The most severe form of psoriasis is erythrodermic psoriasis. It is a rare but life-threatening condition that resembles a large-scale rash. Erythrodermic psoriasis usually affects most of the body. It requires urgent medical attention.
Overview of Erythrodermic Psoriasis
This type affects around two percent of people with psoriasis, usually those with uncontrolled plaque psoriasis.
The outburst of erythrodermic psoriasis will cause the skin to become fiery red, itchy, and painful. You may also notice blisters filled with pus and large lesions covered in scales that peel off easily.
The main problem with erythrodermic psoriasis is that it does not only affect the skin. It also harms some skin functions. These include regulation of body temperature, retention of moisture, and the ability to fight off infections.
That can lead to symptoms such as those listed below, and may include pain and swelling, an increased heart rate, pneumonia, and eventually, heart failure.
Erythrodermic psoriasis can cause complications rapidly. If you have any of the symptoms, see your doctor immediately.
Symptoms of Erythrodermic Psoriasis
A tell-tale sign of erythrodermic psoriasis is a red rash that covers most of the body. Large sections of the skin display scales and pus-filled blisters. Other symptoms may include:
- Intense itch
- Shedding large patches of skin
- Frequent changes in body temperature
- Joint pain
- Edema (swelling of the joints due to water retention)
- Increased heart rate (tachycardia)
Causes and Triggers of Erythrodermic Psoriasis
People who experience erythrodermic psoriasis flare-ups usually already suffer from another psoriasis type. In most cases, that is unstable plaque psoriasis. The main characteristic of unstable plaque psoriasis is the lack of clearly defined edges of the scaly skin patches.
However, a sudden outburst of erythrodermic psoriasis can happen to healthy individuals as well.
In both situations, erythrodermic psoriasis flare-ups need a trigger. These are the most common ones:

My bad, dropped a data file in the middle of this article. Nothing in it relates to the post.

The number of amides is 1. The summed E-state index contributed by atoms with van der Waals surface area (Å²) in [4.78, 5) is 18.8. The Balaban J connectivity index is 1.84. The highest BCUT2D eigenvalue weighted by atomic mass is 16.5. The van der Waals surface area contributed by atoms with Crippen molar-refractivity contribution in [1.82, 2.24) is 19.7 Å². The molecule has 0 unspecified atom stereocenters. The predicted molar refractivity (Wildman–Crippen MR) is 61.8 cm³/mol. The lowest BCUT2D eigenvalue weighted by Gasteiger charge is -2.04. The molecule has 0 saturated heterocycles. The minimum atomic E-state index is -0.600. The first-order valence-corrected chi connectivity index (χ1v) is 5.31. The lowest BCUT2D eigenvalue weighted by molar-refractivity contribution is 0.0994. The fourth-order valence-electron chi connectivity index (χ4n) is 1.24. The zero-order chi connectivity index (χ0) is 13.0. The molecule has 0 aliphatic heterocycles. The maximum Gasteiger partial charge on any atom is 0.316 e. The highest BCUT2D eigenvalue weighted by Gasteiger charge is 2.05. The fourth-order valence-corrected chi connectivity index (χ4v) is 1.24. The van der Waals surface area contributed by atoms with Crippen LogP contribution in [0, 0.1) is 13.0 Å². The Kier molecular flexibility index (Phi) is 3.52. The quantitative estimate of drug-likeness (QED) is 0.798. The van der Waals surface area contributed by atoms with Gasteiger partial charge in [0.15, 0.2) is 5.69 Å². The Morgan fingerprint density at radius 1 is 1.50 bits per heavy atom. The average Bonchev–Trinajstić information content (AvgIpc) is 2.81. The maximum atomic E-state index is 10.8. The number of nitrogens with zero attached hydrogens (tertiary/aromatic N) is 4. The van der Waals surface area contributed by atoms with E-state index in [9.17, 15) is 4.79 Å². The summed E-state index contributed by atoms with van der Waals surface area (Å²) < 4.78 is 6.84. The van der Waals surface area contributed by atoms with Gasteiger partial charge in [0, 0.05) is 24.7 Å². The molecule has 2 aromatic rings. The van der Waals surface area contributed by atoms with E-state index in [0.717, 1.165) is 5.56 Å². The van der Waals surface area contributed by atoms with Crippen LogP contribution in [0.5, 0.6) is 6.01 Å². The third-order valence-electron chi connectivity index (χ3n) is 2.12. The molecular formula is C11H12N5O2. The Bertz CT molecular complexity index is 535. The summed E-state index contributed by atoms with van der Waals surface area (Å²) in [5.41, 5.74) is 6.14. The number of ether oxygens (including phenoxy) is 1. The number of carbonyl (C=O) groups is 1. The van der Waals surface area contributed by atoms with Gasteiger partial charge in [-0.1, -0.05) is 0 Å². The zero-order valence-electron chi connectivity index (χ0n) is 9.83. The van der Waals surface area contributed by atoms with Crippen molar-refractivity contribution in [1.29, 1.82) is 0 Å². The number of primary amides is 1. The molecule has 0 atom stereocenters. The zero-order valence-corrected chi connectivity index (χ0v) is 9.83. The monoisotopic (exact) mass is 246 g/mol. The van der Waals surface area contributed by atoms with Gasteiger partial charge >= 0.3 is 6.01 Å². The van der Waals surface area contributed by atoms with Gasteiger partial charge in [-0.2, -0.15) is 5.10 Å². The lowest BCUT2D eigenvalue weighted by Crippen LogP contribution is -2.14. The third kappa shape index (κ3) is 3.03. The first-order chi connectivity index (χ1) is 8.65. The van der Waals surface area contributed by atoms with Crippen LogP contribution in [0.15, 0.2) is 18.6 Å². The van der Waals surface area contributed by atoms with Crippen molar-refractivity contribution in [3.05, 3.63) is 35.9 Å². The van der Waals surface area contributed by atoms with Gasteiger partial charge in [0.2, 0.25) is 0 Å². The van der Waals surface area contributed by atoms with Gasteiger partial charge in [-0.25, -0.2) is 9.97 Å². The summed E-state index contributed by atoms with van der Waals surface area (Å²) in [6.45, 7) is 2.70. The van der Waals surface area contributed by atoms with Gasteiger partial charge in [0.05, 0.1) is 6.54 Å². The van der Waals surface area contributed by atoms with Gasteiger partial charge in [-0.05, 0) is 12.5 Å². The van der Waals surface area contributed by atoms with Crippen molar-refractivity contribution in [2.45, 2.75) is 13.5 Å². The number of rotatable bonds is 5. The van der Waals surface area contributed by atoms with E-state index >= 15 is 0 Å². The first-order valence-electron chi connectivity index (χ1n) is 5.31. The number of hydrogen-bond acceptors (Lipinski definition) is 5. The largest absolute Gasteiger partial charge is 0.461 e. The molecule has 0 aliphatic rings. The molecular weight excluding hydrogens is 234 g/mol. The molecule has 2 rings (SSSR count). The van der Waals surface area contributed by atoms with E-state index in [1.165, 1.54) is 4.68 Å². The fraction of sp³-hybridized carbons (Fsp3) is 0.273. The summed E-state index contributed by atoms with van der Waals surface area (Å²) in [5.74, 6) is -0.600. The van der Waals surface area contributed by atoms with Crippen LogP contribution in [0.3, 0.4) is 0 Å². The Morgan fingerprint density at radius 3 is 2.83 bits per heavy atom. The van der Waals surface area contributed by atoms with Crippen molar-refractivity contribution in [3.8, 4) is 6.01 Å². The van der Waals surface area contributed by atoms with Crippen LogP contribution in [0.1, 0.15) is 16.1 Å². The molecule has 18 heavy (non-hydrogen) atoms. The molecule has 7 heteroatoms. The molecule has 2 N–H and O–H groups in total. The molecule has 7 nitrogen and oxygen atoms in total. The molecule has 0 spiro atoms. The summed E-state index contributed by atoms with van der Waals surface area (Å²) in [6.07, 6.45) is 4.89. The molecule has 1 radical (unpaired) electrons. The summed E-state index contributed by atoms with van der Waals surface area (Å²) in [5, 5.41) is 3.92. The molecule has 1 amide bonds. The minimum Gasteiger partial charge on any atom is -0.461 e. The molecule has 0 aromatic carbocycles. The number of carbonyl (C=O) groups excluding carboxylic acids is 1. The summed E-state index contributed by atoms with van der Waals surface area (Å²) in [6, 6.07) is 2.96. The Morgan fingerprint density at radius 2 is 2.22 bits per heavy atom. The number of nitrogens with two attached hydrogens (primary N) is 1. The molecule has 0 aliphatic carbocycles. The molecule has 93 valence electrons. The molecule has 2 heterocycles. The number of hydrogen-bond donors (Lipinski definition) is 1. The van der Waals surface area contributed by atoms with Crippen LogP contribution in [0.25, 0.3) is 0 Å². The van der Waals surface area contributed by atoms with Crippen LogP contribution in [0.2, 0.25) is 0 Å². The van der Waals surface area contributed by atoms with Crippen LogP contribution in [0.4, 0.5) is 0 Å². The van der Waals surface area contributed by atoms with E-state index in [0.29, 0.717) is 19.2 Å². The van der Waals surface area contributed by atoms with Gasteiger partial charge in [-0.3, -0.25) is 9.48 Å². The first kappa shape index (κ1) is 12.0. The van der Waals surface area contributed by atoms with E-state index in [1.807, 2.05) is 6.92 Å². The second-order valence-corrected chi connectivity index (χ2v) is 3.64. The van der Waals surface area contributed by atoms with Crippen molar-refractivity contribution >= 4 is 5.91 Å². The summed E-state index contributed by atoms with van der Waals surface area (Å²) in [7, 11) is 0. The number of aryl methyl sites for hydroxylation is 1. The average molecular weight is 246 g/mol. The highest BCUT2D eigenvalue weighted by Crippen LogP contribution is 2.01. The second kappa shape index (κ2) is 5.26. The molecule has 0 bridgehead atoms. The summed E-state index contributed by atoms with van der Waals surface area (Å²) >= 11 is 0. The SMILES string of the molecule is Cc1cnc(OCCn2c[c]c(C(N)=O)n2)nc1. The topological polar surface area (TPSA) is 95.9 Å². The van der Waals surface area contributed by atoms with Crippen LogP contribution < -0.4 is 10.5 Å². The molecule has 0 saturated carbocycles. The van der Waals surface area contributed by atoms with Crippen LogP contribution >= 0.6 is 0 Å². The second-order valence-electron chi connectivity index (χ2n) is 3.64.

- Severe sunburn
- Overuse of steroid medications
- Sudden termination of psoriasis therapy
- Alcohol (and other substances) abuse
Risk Factors for Erythrodermic Psoriasis
The skin plays a big part in your health. It serves as a protective barrier that shields the body from harmful environmental effects. The skin also helps to regulate body temperature and keeps the fluid balance in check.
Erythrodermic psoriasis inhibits all these functions. Without treatment, it can lead to hypothermia, dehydration, kidney failure, heart failure, and infections such as sepsis and pneumonia.
Erythrodermic Psoriasis Diagnosis
Severe symptoms usually make erythrodermic psoriasis obvious. Still, a medical specialist will want to do a physical check-up. That can reveal other signs of psoriasis, such as joint pain and “nail psoriasis.”
They will also enquire about any exposure to known triggers, such as sudden stop of psoriasis medications or sunburn.
A small sample of the skin (biopsy) is often necessary for lab testing.
Erythrodermic Psoriasis: The Final Word
Erythrodermic psoriasis sufferers should seek medical help as soon as possible due to associated complications. Once the erythrodermic psoriasis is under control, a holistic management approach to the underlying (usually) plaque psoriasis can be applied.